These resolutions represent a democratic awakening at the local level, where important issues impacting the lives of CUNY workers and students are rarely deliberated. Moreover, they provide the opportunity to debate tactics and strategy around fighting austerity, inside and outside the CUNY system. As the present contract negotiations drag on and PSC members work yet again without a contract, we find ourselves at a crossroads of great importance to the fight against austerity: Do we continue to rely on a small set of technocratic “leaders,” who impose from on high a failed strategy of backroom conciliation with politicians and management, keeping the rank-and-file demobilized and in the dark? Or do we harness the power of our numbers, our fighting spirit, and our strategic relationships with students, parents, and communities across working-class New York City, to build a grassroots movement capable of going on the offensive?
As if the usual gross exploitation of part-time workers at CUNY weren’t enough, the administration regularly uses bureaucratic maneuvers to further extract cost-savings from its most vulnerable employees. Adjuncts are rarely paid on time, they’re forced to give up their classes to full-time professors whose sections don’t meet the enrollment minimums, and fifth-year graduate students are forced to work as Writing Across the Curriculum fellows for twice as many hours as the contract permits but for the same pay. Adding to an endless list of injustices, this semester many international students at the Graduate Center have not been paid their fellowship money. Normally paid in August, fellowships can be as much as half a student’s income for the semester, which is especially vital for international students, who are barred from working outside of CUNY. The administration has offered no recourse besides broken promises and shady “advances” that were actually loans. Meanwhile, the PSC, which usually refuses to intervene in any issue not covered by the contract, has only further mucked up the situation by suggesting that the GC issue these loans rather than mobilizing its rank-and-file to demand immediate payment.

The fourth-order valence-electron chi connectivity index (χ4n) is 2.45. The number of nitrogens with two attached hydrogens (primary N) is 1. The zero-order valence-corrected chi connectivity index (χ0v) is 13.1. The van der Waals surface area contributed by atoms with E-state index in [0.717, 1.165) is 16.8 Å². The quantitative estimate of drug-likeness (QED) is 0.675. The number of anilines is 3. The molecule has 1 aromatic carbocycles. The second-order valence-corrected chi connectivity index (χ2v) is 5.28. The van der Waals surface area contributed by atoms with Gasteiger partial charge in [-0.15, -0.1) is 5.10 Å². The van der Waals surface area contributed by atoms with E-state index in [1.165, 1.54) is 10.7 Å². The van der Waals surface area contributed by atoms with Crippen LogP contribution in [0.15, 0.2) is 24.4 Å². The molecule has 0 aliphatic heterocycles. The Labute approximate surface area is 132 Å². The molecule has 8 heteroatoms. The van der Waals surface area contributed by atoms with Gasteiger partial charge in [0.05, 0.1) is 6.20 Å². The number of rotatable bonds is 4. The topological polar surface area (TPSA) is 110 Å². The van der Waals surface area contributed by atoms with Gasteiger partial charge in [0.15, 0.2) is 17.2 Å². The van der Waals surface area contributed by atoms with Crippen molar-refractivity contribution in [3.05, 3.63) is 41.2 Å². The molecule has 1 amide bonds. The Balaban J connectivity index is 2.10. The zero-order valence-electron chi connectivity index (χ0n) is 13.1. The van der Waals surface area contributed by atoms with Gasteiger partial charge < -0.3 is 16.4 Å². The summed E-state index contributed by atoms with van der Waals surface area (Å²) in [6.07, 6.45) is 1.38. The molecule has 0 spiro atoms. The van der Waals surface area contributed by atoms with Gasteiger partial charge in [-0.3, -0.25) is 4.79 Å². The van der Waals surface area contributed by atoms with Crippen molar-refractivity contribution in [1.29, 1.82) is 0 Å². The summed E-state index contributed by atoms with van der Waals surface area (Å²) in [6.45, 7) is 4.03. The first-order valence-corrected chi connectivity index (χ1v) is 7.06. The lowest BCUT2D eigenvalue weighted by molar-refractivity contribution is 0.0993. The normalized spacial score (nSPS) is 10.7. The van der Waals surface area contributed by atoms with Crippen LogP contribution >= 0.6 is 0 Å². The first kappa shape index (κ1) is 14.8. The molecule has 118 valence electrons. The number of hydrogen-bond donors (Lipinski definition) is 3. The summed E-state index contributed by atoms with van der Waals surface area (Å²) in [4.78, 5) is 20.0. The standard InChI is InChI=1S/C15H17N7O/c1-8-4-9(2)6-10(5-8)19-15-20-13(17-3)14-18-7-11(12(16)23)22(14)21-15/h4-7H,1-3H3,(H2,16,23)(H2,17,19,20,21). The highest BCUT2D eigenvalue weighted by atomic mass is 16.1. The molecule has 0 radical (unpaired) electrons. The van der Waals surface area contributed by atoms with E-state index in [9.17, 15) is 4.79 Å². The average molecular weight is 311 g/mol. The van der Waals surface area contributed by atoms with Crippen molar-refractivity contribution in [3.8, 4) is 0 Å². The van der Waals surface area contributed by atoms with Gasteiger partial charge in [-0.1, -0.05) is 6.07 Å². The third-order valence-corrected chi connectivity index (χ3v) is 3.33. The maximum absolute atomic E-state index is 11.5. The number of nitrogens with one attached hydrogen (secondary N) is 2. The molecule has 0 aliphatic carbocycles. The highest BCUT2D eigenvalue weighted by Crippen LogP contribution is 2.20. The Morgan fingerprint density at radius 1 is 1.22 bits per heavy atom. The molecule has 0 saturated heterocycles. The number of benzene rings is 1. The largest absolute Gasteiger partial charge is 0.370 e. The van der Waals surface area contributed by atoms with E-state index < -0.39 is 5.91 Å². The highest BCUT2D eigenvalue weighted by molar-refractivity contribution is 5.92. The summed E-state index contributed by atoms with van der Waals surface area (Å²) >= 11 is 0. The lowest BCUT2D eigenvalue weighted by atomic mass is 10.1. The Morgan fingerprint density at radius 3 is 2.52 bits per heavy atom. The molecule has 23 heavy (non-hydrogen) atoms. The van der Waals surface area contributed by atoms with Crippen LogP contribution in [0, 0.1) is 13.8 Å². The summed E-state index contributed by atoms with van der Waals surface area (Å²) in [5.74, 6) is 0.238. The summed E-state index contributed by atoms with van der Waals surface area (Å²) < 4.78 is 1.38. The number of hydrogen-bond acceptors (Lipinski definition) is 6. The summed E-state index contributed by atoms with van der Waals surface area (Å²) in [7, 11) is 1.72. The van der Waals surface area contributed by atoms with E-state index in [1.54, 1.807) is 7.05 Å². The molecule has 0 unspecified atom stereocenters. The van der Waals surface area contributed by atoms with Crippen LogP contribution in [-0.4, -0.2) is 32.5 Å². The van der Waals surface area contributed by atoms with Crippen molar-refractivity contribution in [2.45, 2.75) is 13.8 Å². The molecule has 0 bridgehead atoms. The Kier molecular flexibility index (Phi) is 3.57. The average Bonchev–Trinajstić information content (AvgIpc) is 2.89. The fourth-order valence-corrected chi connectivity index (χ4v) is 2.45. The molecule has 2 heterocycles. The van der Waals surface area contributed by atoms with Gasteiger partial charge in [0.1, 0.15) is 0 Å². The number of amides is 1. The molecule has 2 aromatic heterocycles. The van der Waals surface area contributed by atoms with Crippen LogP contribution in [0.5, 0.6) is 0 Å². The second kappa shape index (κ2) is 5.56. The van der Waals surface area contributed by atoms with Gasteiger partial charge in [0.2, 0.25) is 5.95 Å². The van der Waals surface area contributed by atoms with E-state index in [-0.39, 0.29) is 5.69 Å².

Thankfully, the rank-and-file aren’t waiting for the union leadership for direction. International graduate students have been organizing at the grassroots level to demand the money they were owed three months ago, as well as mechanisms to prevent future late payment. We share below an open letter explaining and raising these demands. At the time of publishing, over a hundred GC students and faculty have signed. You can sign onto the letter here.
At today’s meeting of the Hunter College chapter of the PSC, attendees passed the $7K or Strike resolution that passed at the Graduate Center last spring and Bronx Community College last week. After significant debate, the vote was twenty-eight for, one against, and one abstaining.
It is worth noting that many adjuncts cannot attend chapter meetings because low wages and punishing conditions demand that they shuttle back and forth between the several jobs they must hold to stay afloat. Recognizing this fact, colleagues from Hunter’s Film & Media department circulated a petition through which members unable to attend could signal their support for the resolution. In just two days, eighty members of the department, including a few full-timers, signed the petition.
Also significant is that the number of undergraduate students in attendance doubled from the last meeting. The support of students is a prerequisite for any successful mass action by teachers. Our working conditions are students’ learning conditions, but just saying it is not enough—we need to mount a fierce campaign to actively enlist students on our side by making their teachers’ plight visible and asking them to participate actively in the life of the union. We should also make students’ concerns—tuition, class sizes, building conditions, advising, and more—part of our bargaining agenda in service of building a democratic bloc that can redirect the university away from the cruel logic of profit-seeking and in the direction of our ideals. This is not how it is done, the savvy will tell you. Pay them no mind. Formal structures have failed us—a democratic revolution is our only hope.